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for a two stage opa as Allen described,with a compensation cap,with the cadence pz analysis,found that there are 5 poles,5 zeros ,is that right? somebody said that should cancel some pole-zero pair,how should I do that?
Is the pz analysis correct? How others usually do?
that I have another question,I found that nmos's Kp is 6 times of pmos' in tsmc 0.18um technology when I design a rail to rail constant-gm opa ,but in books ,it is usually 2-3 times.Is it because of in sub-micron process ,some complicated effect?
Are you (jasonxian), pyroblast and ianx all on the same course? It's a bit suspicious there have been three questions about "Kp" in the last few weeks (and it's never come up before, so I smell a rat). Kp was a model parameter for old (very basic) MOS models representing the transconductance. There was some mention in other posts of "Kn" - but as far as I know the parameter was always Kp. In modern transistors, it is far more complex and so if you want the transconductance, I'd have thought you'd use "gm" from the operating point output. I don't know how you're determining the "Kp" of these devices - it's not a model parameter (unless you have a very strange 0.18 model deck).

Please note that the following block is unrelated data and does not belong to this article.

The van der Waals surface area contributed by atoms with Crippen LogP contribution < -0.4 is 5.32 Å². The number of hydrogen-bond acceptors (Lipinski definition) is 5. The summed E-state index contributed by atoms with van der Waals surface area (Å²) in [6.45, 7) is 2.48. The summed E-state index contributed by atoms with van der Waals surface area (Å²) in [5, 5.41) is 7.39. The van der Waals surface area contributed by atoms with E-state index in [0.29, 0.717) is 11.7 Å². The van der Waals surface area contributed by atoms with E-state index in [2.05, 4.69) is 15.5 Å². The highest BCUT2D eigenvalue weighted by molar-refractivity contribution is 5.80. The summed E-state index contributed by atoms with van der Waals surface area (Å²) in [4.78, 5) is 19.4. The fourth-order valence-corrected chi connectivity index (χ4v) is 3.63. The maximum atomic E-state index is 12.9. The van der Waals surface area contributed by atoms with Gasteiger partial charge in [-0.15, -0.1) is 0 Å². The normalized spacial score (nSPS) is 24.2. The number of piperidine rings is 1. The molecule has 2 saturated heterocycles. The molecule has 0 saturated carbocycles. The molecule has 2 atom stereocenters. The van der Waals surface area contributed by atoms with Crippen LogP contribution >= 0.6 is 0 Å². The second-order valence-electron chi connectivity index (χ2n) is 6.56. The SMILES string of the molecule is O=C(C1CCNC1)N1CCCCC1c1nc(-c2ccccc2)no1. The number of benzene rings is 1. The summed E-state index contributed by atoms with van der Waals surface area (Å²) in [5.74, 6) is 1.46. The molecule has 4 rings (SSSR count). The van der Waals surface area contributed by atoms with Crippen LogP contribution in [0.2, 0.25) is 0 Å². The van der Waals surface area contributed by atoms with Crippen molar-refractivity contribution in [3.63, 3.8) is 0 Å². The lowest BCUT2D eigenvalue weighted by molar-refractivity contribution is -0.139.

As for your pz analysis, I have no idea whether there should be 5 poles and zeros. Note that the documentation for pz tells you about pole-zero cancellation. From the output of "spectre -h pz", I see:
Pole-zero cancellation is performed when a neighboring pole-zero pair is located within `absdiff' distance. The distanceis also determined relatively as `reldiff' times the magnitude of the pole or zero. Spectre uses the larger value of thetwo distances for cancellation. A subtle note on resistance: by default, a lower bound of resistance is enforced; youmay remove this limitation by defining the resistor parameter `rac'. This may affect pz results.
pz analysis should be correct. But I don't know how you're using it...